Very few people would doubt that misogyny does exist in the community. But there is enough evidence to point to it not playing a significant role in the political situation facing the Prime Minister and the Australian Labor Party and certainly not a vote-changing one. That does not mean we do not need to address it, but implying or flat-out stating that it is a significant stumbling block for the Prime Minister in terms of the vote is to be disingenuous.

It seems a pretty weird thing to tell the public that they are not used to you. But then, this 43rd parliament has been quite strange.

Searching for a Nicer Parliament

Peter Slipper’s time in the Speaker’s chair is now officially over. An emotional Peter Slipper last night entered the House of Representatives yesterday after a long absence to officially inform the lower house of his intention to step aside. As we and half the world now know, this came just hours after a fiery motion brought on by the Coalition, seeking to have the Speaker sacked under s35 of the Australian Constitution. That debate brought to the world the now viral video of Prime Minister Julia Gillard’s response to the motion.

The debate, brought on by the Abbott-led Opposition, called on the former Speaker to fall on his sword after court documents revealed a series of text messages quickly deemed inappropriate, by the Opposition. The tit-for-tat misogyny labelling spiral reached fever pitch at that moment, just days after the intervention in the growing dispute, by Tony Abbott’s wife Margie.

The usually abnormal, though under this 43rd parliament, slightly less bizarre and unpredictable day, saw some of the angriest scenes that we’ve encountered since the August 2010 election. Taking into account the much vaunted carbon price and the Craig Thomson and Health Services Union controversy, this makes the dubious achievement overnight all the more remarkable.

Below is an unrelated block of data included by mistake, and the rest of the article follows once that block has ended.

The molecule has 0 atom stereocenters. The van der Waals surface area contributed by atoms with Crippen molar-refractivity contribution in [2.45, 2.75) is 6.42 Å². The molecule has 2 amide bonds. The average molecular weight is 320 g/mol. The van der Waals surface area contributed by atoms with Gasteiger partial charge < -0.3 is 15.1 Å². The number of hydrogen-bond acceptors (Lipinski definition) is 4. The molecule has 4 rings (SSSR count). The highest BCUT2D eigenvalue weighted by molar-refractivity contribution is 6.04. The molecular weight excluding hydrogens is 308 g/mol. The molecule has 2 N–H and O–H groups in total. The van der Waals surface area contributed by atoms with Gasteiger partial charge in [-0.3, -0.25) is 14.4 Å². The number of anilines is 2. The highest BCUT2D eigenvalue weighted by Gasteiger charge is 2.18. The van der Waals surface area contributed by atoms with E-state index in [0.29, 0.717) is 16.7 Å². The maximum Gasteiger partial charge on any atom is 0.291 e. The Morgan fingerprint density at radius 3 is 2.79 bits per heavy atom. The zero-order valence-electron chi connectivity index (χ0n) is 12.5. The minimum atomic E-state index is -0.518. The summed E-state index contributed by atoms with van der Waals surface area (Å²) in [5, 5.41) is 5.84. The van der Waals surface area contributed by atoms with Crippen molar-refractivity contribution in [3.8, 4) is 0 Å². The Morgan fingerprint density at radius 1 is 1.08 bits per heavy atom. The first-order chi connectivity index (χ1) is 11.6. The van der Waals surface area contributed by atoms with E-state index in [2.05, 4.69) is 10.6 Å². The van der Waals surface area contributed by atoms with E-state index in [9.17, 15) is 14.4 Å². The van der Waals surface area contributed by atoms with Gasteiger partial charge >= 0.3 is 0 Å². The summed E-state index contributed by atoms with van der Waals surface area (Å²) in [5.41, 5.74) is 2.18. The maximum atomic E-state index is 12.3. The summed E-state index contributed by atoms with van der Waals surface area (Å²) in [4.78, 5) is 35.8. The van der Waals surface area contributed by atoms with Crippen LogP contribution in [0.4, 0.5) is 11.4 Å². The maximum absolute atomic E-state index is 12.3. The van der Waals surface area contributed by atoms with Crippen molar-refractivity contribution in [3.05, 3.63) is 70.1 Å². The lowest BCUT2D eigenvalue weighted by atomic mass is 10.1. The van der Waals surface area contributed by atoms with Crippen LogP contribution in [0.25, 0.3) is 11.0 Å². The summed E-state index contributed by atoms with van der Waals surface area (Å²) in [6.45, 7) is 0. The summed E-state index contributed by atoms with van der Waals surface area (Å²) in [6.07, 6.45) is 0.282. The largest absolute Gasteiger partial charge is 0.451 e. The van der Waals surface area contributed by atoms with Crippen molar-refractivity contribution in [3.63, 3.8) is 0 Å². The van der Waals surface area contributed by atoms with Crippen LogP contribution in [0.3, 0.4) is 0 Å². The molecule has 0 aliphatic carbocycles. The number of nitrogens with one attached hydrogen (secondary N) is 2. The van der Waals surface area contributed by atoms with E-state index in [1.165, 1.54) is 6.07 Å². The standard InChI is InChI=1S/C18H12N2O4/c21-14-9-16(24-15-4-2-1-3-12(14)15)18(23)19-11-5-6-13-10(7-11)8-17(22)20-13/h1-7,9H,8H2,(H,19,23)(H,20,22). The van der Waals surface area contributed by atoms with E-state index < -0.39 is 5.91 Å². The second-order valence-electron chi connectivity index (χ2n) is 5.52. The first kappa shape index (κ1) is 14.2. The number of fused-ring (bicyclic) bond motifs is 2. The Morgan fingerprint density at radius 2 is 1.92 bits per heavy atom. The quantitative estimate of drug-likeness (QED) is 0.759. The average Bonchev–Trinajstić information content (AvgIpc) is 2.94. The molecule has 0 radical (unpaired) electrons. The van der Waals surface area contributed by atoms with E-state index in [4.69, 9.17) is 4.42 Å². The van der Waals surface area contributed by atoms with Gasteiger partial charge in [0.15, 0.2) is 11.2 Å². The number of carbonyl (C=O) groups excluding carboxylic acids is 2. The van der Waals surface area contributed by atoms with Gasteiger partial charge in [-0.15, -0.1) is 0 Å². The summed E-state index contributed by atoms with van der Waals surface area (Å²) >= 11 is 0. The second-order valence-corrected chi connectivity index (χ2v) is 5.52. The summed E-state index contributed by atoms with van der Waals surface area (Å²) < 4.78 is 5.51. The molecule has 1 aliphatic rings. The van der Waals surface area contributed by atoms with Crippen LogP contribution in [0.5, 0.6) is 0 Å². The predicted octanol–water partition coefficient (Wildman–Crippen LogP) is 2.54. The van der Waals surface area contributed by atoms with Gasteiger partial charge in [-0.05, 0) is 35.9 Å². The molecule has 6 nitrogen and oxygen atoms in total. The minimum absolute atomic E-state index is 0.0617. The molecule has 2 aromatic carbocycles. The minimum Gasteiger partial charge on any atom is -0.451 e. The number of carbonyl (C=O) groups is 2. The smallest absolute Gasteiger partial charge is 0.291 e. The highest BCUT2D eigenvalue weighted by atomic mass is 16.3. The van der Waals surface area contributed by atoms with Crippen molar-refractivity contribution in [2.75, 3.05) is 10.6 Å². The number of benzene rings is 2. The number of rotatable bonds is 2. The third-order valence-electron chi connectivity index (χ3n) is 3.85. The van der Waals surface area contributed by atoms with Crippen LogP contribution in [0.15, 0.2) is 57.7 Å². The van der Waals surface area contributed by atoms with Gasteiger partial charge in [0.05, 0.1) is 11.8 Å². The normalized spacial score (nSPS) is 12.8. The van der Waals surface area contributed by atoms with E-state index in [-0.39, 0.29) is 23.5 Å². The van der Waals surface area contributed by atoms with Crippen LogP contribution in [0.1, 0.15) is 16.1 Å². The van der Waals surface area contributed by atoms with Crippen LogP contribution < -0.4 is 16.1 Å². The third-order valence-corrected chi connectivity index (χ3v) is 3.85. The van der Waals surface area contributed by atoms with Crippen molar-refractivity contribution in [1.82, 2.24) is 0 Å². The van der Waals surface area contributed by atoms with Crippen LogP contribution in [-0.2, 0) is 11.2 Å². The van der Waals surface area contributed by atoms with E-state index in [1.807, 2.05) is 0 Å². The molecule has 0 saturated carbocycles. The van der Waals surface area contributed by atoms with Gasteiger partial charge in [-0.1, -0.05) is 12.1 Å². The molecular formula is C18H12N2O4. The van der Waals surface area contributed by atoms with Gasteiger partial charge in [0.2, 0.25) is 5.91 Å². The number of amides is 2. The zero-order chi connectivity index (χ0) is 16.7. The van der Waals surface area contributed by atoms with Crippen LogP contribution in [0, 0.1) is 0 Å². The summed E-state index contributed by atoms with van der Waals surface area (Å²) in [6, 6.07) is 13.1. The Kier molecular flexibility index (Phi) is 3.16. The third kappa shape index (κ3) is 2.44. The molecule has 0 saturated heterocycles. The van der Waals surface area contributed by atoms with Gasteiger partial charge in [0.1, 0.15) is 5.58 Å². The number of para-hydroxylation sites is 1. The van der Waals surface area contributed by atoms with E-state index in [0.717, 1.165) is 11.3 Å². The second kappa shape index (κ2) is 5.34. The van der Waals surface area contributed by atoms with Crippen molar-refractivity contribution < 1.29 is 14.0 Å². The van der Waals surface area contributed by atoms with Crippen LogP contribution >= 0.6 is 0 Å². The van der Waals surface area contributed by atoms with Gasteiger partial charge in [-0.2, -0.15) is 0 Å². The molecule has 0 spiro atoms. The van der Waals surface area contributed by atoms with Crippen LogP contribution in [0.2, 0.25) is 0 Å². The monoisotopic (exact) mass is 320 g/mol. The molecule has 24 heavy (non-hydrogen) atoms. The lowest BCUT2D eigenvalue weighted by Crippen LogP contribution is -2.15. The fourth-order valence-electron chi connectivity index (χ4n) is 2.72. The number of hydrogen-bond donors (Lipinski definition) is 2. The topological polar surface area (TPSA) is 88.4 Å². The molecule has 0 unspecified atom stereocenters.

Peter Slipper is now gone and the former Deputy Speaker, Anna Burke who acted in the role in the imposed absence of Mr Slipper now occupies the position. Finally, the person that has been doing the job in the parliament for some time now, will actually get the monetary recognition deserved.

Attention will now turn to the performance of Speaker Anna Burke who has just chaired her first session of Question Time in the senior role. People will now begin to make judgements on the effectiveness of Ms Burke in pulling 150 children into line in the hammy theatre that is the House of Representatives freak show.

That is a tough ask and the precedent set by Peter Slipper and Harry Jenkins before him is a very high bar.

Harry Jenkins, as a Speaker from the ALP under both Kevin Rudd and Julia Gillard was held in very high regard by both sides of the political divide. Even the Coalition was and continue to be very effusive in their praise of the now Member for Scullin who will be retiring from parliament at the next election.

The Opposition are right, Harry Jenkins as Speaker was very calm and reasonable, very nice, almost to a fault. In the role of Speaker there is a need to be very firm and it sometimes felt that too much went by the wayside. There were a number of moments when the nastiness in the chamber became all too much and it was at those times when Mr Jenkins was at his best.